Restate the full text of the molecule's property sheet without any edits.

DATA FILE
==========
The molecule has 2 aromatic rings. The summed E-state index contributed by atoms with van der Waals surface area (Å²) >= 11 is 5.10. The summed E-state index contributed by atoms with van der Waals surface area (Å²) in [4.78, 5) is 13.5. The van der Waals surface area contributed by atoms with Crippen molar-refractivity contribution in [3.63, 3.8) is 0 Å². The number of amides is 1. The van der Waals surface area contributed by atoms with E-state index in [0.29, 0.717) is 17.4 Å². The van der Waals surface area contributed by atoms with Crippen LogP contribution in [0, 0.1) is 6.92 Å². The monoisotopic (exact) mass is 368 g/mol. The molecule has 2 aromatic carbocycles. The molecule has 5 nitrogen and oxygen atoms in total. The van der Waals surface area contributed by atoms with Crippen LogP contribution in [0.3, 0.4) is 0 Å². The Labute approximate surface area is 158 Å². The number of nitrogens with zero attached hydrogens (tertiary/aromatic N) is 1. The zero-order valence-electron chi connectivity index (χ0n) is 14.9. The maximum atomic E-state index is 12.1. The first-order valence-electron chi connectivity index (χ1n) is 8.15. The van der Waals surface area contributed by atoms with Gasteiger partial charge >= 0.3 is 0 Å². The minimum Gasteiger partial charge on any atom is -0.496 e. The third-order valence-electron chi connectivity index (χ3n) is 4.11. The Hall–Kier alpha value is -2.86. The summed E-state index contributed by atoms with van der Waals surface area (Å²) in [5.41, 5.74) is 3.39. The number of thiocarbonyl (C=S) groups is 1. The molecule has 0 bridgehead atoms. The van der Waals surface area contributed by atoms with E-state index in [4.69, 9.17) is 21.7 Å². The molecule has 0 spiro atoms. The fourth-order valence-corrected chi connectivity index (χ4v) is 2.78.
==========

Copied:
The molecule has 2 aromatic rings. The summed E-state index contributed by atoms with van der Waals surface area (Å²) >= 11 is 5.10. The summed E-state index contributed by atoms with van der Waals surface area (Å²) in [4.78, 5) is 13.5. The van der Waals surface area contributed by atoms with Crippen molar-refractivity contribution in [3.63, 3.8) is 0 Å². The number of amides is 1. The van der Waals surface area contributed by atoms with E-state index in [0.29, 0.717) is 17.4 Å². The van der Waals surface area contributed by atoms with Crippen LogP contribution in [0, 0.1) is 6.92 Å². The monoisotopic (exact) mass is 368 g/mol. The molecule has 2 aromatic carbocycles. The molecule has 5 nitrogen and oxygen atoms in total. The van der Waals surface area contributed by atoms with Crippen LogP contribution in [0.3, 0.4) is 0 Å². The Labute approximate surface area is 158 Å². The number of nitrogens with zero attached hydrogens (tertiary/aromatic N) is 1. The zero-order valence-electron chi connectivity index (χ0n) is 14.9. The maximum atomic E-state index is 12.1. The first-order valence-electron chi connectivity index (χ1n) is 8.15. The van der Waals surface area contributed by atoms with Gasteiger partial charge >= 0.3 is 0 Å². The minimum Gasteiger partial charge on any atom is -0.496 e. The third-order valence-electron chi connectivity index (χ3n) is 4.11. The Hall–Kier alpha value is -2.86. The summed E-state index contributed by atoms with van der Waals surface area (Å²) in [5.41, 5.74) is 3.39. The number of thiocarbonyl (C=S) groups is 1. The molecule has 0 bridgehead atoms. The van der Waals surface area contributed by atoms with E-state index in [4.69, 9.17) is 21.7 Å². The molecule has 0 spiro atoms. The fourth-order valence-corrected chi connectivity index (χ4v) is 2.78.